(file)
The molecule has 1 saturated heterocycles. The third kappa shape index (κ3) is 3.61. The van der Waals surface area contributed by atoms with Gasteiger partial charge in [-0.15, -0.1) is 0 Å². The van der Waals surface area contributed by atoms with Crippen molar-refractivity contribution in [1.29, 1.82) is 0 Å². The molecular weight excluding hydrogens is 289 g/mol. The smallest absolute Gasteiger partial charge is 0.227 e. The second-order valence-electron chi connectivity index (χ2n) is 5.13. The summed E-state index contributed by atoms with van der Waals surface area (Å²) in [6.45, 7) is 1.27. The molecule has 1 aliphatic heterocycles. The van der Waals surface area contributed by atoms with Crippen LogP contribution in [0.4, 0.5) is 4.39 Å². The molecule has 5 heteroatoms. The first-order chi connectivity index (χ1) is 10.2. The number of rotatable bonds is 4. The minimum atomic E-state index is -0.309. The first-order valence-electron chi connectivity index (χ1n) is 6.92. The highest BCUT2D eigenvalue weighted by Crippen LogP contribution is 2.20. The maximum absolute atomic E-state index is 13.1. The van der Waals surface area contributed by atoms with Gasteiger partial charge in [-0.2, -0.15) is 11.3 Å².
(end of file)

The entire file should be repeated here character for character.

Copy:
The molecule has 1 saturated heterocycles. The third kappa shape index (κ3) is 3.61. The van der Waals surface area contributed by atoms with Gasteiger partial charge in [-0.15, -0.1) is 0 Å². The van der Waals surface area contributed by atoms with Crippen molar-refractivity contribution in [1.29, 1.82) is 0 Å². The molecular weight excluding hydrogens is 289 g/mol. The smallest absolute Gasteiger partial charge is 0.227 e. The second-order valence-electron chi connectivity index (χ2n) is 5.13. The summed E-state index contributed by atoms with van der Waals surface area (Å²) in [6.45, 7) is 1.27. The molecule has 1 aliphatic heterocycles. The van der Waals surface area contributed by atoms with Crippen LogP contribution in [0.4, 0.5) is 4.39 Å². The molecule has 5 heteroatoms. The first-order chi connectivity index (χ1) is 10.2. The number of rotatable bonds is 4. The minimum atomic E-state index is -0.309. The first-order valence-electron chi connectivity index (χ1n) is 6.92. The highest BCUT2D eigenvalue weighted by Crippen LogP contribution is 2.20. The maximum absolute atomic E-state index is 13.1. The van der Waals surface area contributed by atoms with Gasteiger partial charge in [-0.2, -0.15) is 11.3 Å².